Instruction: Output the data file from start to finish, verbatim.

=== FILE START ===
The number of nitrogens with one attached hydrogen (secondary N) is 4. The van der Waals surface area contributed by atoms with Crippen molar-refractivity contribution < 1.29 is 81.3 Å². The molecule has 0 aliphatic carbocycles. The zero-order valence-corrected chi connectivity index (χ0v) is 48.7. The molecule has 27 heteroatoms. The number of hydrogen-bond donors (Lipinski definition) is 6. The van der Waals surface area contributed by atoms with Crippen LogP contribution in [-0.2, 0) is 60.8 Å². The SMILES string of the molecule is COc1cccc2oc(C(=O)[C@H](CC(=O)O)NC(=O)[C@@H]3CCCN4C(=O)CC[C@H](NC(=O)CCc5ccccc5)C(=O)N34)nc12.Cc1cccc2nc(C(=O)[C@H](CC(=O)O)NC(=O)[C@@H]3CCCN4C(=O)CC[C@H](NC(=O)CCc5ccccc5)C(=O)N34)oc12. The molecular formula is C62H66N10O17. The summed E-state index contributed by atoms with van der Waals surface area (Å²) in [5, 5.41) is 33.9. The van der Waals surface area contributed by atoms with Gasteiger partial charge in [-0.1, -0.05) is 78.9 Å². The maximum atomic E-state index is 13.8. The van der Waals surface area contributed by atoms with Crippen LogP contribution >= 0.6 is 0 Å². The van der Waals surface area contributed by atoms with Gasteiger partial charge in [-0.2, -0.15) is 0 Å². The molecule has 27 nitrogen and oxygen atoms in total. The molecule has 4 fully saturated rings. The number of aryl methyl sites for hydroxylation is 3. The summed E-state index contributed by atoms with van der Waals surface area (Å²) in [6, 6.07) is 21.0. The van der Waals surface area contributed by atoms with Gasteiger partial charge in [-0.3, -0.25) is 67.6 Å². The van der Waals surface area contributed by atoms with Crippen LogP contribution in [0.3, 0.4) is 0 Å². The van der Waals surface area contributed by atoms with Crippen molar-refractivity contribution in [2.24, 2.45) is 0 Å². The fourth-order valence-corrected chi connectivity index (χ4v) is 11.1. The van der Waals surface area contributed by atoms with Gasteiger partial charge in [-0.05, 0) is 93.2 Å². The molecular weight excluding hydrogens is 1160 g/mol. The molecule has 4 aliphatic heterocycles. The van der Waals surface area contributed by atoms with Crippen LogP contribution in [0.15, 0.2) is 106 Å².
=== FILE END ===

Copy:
The number of nitrogens with one attached hydrogen (secondary N) is 4. The van der Waals surface area contributed by atoms with Crippen molar-refractivity contribution < 1.29 is 81.3 Å². The molecule has 0 aliphatic carbocycles. The zero-order valence-corrected chi connectivity index (χ0v) is 48.7. The molecule has 27 heteroatoms. The number of hydrogen-bond donors (Lipinski definition) is 6. The van der Waals surface area contributed by atoms with Crippen LogP contribution in [-0.2, 0) is 60.8 Å². The SMILES string of the molecule is COc1cccc2oc(C(=O)[C@H](CC(=O)O)NC(=O)[C@@H]3CCCN4C(=O)CC[C@H](NC(=O)CCc5ccccc5)C(=O)N34)nc12.Cc1cccc2nc(C(=O)[C@H](CC(=O)O)NC(=O)[C@@H]3CCCN4C(=O)CC[C@H](NC(=O)CCc5ccccc5)C(=O)N34)oc12. The molecular formula is C62H66N10O17. The summed E-state index contributed by atoms with van der Waals surface area (Å²) in [5, 5.41) is 33.9. The van der Waals surface area contributed by atoms with Gasteiger partial charge in [-0.1, -0.05) is 78.9 Å². The maximum atomic E-state index is 13.8. The van der Waals surface area contributed by atoms with Crippen LogP contribution >= 0.6 is 0 Å². The van der Waals surface area contributed by atoms with Gasteiger partial charge in [-0.2, -0.15) is 0 Å². The molecule has 27 nitrogen and oxygen atoms in total. The molecule has 4 fully saturated rings. The number of aryl methyl sites for hydroxylation is 3. The summed E-state index contributed by atoms with van der Waals surface area (Å²) in [6, 6.07) is 21.0. The van der Waals surface area contributed by atoms with Gasteiger partial charge in [-0.3, -0.25) is 67.6 Å². The van der Waals surface area contributed by atoms with Crippen LogP contribution in [0.3, 0.4) is 0 Å². The van der Waals surface area contributed by atoms with Crippen molar-refractivity contribution in [2.24, 2.45) is 0 Å². The fourth-order valence-corrected chi connectivity index (χ4v) is 11.1. The van der Waals surface area contributed by atoms with Gasteiger partial charge in [-0.05, 0) is 93.2 Å². The molecular weight excluding hydrogens is 1160 g/mol. The molecule has 4 aliphatic heterocycles. The van der Waals surface area contributed by atoms with Crippen LogP contribution in [0.15, 0.2) is 106 Å².